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District Court of Appeal of Florida, Third District.

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No. 3D04-2348

Decided: May 26, 2010

Before COPE, ROTHENBERG, and LAGOA, JJ. Carlos J. Martinez, Public Defender, and Howard K. Blumberg, Assistant Public Defender, for appellant. Bill McCollum, Attorney General, and Ansley P. Peacock, Assistant Attorney General, for appellee.

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ON REMAND FROM THE SUPREME COURT OF FLORIDA

We reconsider on remand our opinion in Brown v. State, 967 So.2d 236 (Fla. 3d DCA 2007) (“Brown I ”), which was quashed by the Supreme Court of Florida following its decision in State v. Brown, 3 So.3d 1190 (Fla.2009) (“Brown II ”).   As ordered by the Supreme Court of Florida, we have reconsidered our earlier decision in light of Garzon v. State, 980 So.2d 1038 (Fla.2008) ( “Garzon II ”), and conclude that based on an examination of the “totality of the record,” the jury instructions given in this case do not constitute fundamental error.   Accordingly, we affirm the defendant's convictions.

THE ISSUE

The defendant, David Dwayne Brown, and the codefendant, Collies Jasper Robinson, were charged with the first degree murders of Eric Williams (Count I) and Edward Leon Bernard (Count II), and the attempted first degree murder of Lawrence Wade (Count III).   The defendant was also charged with possession of a firearm by a violent career criminal (Count IV) and display of a firearm while committing a felony (Count V).  The defendant and codefendant were tried separately, with the defendant's trial proceeding on Counts I-III and V.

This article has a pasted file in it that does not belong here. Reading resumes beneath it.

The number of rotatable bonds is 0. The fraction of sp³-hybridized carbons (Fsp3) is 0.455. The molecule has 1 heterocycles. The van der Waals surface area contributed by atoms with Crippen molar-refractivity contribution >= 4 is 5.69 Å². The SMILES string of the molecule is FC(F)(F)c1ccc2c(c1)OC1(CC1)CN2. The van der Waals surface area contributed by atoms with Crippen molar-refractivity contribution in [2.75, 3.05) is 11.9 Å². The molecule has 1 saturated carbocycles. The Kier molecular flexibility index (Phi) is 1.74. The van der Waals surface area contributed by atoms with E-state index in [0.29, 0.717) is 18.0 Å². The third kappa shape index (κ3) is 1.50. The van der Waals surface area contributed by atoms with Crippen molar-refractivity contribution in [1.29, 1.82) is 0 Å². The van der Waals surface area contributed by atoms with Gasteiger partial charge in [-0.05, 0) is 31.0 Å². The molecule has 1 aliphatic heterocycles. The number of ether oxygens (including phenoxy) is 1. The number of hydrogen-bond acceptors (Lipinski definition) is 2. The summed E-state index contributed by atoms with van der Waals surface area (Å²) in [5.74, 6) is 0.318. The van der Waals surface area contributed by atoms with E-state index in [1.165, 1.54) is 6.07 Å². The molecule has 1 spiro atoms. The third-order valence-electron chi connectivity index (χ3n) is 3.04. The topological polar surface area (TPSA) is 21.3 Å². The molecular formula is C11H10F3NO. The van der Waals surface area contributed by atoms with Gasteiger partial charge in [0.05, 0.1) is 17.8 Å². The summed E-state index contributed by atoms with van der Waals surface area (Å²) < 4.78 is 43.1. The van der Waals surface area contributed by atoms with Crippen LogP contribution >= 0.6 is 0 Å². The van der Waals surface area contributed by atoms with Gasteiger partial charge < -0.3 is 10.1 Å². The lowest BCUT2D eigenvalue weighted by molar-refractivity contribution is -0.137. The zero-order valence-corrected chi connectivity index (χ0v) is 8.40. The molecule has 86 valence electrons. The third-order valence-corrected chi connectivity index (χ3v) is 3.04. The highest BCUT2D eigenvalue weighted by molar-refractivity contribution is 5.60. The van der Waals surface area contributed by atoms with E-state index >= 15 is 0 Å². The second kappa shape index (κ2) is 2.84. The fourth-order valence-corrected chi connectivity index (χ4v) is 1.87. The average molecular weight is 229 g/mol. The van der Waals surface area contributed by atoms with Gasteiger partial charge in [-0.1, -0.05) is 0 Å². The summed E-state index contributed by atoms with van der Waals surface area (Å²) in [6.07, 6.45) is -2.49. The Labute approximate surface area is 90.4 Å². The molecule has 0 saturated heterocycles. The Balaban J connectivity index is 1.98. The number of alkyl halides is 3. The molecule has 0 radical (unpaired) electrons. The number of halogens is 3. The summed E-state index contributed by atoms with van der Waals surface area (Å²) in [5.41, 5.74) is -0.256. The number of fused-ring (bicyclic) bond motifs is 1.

The jury found the defendant guilty of Counts I-III and V, and he was subsequently sentenced.   Although the defendant did not object to the instructions given, other than to object to the name of the codefendant not being included in the instructions, he argued on appeal that the instructions improperly implied that he could be convicted of first degree murder and attempted first degree murder based solely on the acts of another.   This Court agreed.   Because the evidence as to Counts II and III did not directly implicate the defendant, this Court concluded that the instructions as to those two counts constituted fundamental error.   However, because there was direct evidence as to the defendant's guilt regarding Count I, this Court found no fundamental error and affirmed the defendant's conviction as to that count.   Brown I, 967 So.2d at 238.

GARZON v. STATE (GARZON II)

The Florida Supreme Court granted review of this Court's decision in Brown I, and stayed the proceedings pending its review of Garzon v. State, 939 So.2d 278 (Fla. 4th DCA 2006) (“Garzon I ”).   Garzon and codefendants Coles and Balthazar were tried together for seven offenses stemming from a home invasion.   As to Garzon, the State's theory was that he was involved in the criminal scheme although he was not physically present.   Without objection, the instructions as to each count included an “and/or” conjunction between the names of the defendants.   For example, as to the charge of armed burglary, the jury was instructed as follows: